Rarely can a poisoned chalice have been so fiercely contested.
Liverpool have long aspired to the Europa League as the only coronation gift available to Kenny Dalglish; Tottenham have long scorned it as an unwelcome consolation.
Seeing their Thursday nights booked up is hardly a prize either will treasure; both fought until their last breath to earn the right to complain, long and loud, next season.
Spurs are worthy of what, should they beat Birmingham next week, will be their place in Europe, although justice was only done in the most unjust of circumstances.
They deserve it for this display and this season. They started brightly, endured a predictable dip and ended on a high -- both in this display and in this season.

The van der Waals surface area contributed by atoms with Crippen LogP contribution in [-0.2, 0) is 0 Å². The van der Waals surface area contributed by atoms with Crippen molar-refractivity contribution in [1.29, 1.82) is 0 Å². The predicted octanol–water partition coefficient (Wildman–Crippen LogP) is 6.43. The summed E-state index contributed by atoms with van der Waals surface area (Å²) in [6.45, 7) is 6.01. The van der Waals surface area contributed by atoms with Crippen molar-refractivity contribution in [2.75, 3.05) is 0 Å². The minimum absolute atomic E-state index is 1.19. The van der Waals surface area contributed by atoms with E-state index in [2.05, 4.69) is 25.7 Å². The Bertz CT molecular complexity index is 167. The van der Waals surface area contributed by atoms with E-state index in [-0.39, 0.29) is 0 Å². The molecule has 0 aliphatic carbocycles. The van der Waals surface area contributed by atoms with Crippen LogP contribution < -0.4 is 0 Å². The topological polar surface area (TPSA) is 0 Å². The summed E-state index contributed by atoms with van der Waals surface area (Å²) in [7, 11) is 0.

But that their guests are better prepared, better equipped and better suited to an autumn of far-flung travel will not assuage Liverpool's anger.
Dalglish's side fell behind to a fortuitous opener from Rafael van der Vaart; then lost the game thanks to the sort of decision which would have Ryan Babel scrambling to Photoshop.
Even Spurs seemed taken aback to see Howard Webb point to the spot when John Flanagan and Steven Pienaar's shoulders collided outside the box. There was no intent from either party; Webb's decision, and Luka Modric's coolness, certainly spoiled one.
"It is just unhelpful to everyone that we cannot express our true thoughts and it's even more disappointing that the officials get away scot-free without having to come and explain their decisions," said Dalglish.
Yet hindsight will tell them that sixth place, after the start to their season, would be a fine achievement. It will tell them that Spurs deserved this.
The visitors started excellently, pressing high, suffocating their hosts. Van der Vaart's opener, volleyed in off Glen Johnson, was ample reward. Liverpool could not answer. (© Daily Telegraph, London)